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Proc Biol Sci. 2015 Sep 22;282(1815). pii: 20150746. doi: 10.1098/rspb.2015.0746.

Ectodysplasin signalling genes and phenotypic evolution in sculpins (Cottus).

Author information

1
Department for Evolutionary Genetics, Max Planck Institute for Evolutionary Biology, August-Thienemann Strasse 2, 24306 Plön, Germany Ministry of Education Key Laboratory of Marine Genetics and Breeding, College of Marine Life Sciences, Ocean University of China, Qingdao 266003, China.
2
Center for Integrative Bioinformatics Vienna, Max F. Perutz Laboratories, University of Vienna, Medical University of Vienna, 1030 Vienna, Austria Cold Spring Harbor Laboratory, Simons Center for Quantitative Biology, Cold Spring Harbor, New York, NY, USA.
3
Cologne Center for Genomics, University of Cologne, 50931 Cologne, Germany Institute of Human Genetics, University of Cologne, 50931 Cologne, Germany.
4
Department for Evolutionary Genetics, Max Planck Institute for Evolutionary Biology, August-Thienemann Strasse 2, 24306 Plön, Germany nolte@evolbio.mpg.de.

Abstract

Despite their deeply conserved function among vertebrates, ectodysplasin (Eda) signalling genes are involved in microevolutionary change in humans and sticklebacks. If such a dual role is common, Eda signalling genes constitute hotspots for morphological evolution. Variation in sculpin (Cottus) skin prickling and body shape resembles patterns caused by variation in Eda signalling in sticklebacks. We mapped Eda signalling genes and performed quantitative trait locus mapping in crosses between Cottus rhenanus and Cottus perifretum. A genomic region containing the Eda receptor (Edar) was strongly associated with prickling and contributed to shape. The expression of Edar in developing prickles and skeletal elements in Cottus was confirmed by in situ hybridization. Coding sequence changes between Edar alleles in C. rhenanus and C. perifretum exceeded sequence differentiation in other vertebrates. However, it is likely that additional genetic elements besides coding changes affect the phenotypic variation. Although the phenotype in a natural hybrid lineage between C. rhenanus and C. perifretum resembles C. perifretum, the respective coding Edar alleles are not fully fixed (88.6%). Hence, our results support an involvement of Eda signalling in microevolutionary changes, but imply that the Edar gene is affected by multiple evolutionary processes that vary among freshwater sculpins.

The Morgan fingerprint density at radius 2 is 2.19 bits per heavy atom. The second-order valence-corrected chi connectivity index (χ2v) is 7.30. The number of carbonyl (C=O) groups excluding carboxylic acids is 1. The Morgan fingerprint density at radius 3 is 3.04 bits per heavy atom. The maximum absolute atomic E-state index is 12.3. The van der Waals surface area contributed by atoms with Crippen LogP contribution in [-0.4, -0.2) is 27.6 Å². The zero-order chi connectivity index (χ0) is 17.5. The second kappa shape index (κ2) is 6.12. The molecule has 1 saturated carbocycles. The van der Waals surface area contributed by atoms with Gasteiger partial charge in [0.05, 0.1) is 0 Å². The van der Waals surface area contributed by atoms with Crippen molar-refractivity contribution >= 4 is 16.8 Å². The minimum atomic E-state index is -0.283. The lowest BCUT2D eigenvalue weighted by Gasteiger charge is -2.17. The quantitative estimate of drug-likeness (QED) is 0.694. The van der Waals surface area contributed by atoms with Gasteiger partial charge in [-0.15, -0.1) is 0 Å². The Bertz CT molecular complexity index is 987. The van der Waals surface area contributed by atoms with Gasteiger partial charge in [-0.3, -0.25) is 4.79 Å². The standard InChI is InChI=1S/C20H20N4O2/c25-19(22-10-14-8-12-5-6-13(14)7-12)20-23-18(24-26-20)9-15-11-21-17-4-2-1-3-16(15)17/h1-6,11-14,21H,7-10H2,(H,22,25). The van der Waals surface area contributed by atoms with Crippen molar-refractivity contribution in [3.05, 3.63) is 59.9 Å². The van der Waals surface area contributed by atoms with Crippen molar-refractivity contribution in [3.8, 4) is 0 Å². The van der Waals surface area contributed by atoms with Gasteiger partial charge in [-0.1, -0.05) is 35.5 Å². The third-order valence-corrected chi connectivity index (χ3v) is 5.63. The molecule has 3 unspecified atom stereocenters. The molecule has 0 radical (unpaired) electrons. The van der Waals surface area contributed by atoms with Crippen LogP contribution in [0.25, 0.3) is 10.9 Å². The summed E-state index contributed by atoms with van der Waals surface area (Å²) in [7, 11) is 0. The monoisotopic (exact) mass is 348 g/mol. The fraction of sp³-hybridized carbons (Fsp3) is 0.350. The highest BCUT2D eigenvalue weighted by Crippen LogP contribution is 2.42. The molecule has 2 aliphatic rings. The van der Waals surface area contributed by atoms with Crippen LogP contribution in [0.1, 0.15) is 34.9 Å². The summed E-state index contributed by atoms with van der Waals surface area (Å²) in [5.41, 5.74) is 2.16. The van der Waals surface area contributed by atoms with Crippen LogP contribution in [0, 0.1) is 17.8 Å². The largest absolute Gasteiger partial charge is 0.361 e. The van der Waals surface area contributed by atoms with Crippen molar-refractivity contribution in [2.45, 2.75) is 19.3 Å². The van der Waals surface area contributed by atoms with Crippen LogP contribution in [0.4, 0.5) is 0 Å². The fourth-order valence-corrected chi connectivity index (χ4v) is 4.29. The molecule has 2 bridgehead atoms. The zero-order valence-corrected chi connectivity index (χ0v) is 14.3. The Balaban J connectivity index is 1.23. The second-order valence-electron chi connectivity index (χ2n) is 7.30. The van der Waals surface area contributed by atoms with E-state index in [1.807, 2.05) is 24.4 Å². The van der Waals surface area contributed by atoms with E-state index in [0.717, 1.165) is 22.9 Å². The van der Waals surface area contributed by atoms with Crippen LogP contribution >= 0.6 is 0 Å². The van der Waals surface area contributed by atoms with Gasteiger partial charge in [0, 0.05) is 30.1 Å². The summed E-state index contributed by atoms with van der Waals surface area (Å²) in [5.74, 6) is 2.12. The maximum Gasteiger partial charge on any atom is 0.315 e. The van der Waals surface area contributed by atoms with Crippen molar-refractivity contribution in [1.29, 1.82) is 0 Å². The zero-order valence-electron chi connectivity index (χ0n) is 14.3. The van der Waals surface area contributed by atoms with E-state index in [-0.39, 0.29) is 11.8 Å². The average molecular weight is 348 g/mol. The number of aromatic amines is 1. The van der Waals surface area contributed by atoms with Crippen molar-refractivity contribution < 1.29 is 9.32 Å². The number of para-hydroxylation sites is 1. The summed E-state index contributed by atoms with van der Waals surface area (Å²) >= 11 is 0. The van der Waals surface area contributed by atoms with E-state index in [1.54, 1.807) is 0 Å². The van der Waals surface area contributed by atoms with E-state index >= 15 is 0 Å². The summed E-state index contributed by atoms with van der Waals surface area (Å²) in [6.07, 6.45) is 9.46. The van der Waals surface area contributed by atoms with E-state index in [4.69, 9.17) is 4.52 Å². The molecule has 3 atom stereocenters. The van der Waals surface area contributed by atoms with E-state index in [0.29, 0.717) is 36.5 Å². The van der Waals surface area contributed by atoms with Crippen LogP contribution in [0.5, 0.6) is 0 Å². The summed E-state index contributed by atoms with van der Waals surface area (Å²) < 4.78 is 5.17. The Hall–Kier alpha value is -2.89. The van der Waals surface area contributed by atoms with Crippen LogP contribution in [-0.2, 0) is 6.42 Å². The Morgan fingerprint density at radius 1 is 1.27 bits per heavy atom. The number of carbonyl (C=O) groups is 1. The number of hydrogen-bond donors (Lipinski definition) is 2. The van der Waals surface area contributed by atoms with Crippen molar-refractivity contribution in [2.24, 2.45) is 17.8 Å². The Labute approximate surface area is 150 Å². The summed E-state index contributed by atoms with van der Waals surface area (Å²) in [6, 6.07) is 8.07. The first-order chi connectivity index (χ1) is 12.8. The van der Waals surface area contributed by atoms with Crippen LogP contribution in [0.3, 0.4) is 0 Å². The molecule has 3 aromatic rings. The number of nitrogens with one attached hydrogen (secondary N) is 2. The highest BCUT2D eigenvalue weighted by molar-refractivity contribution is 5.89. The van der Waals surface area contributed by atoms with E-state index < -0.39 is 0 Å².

KEYWORDS:

body shape; convergent evolution; hybrid intermediacy; lateral line; scales

PMID:
26354934
PMCID:
PMC4614746
DOI:
10.1098/rspb.2015.0746
[Indexed for MEDLINE]
Free PMC Article

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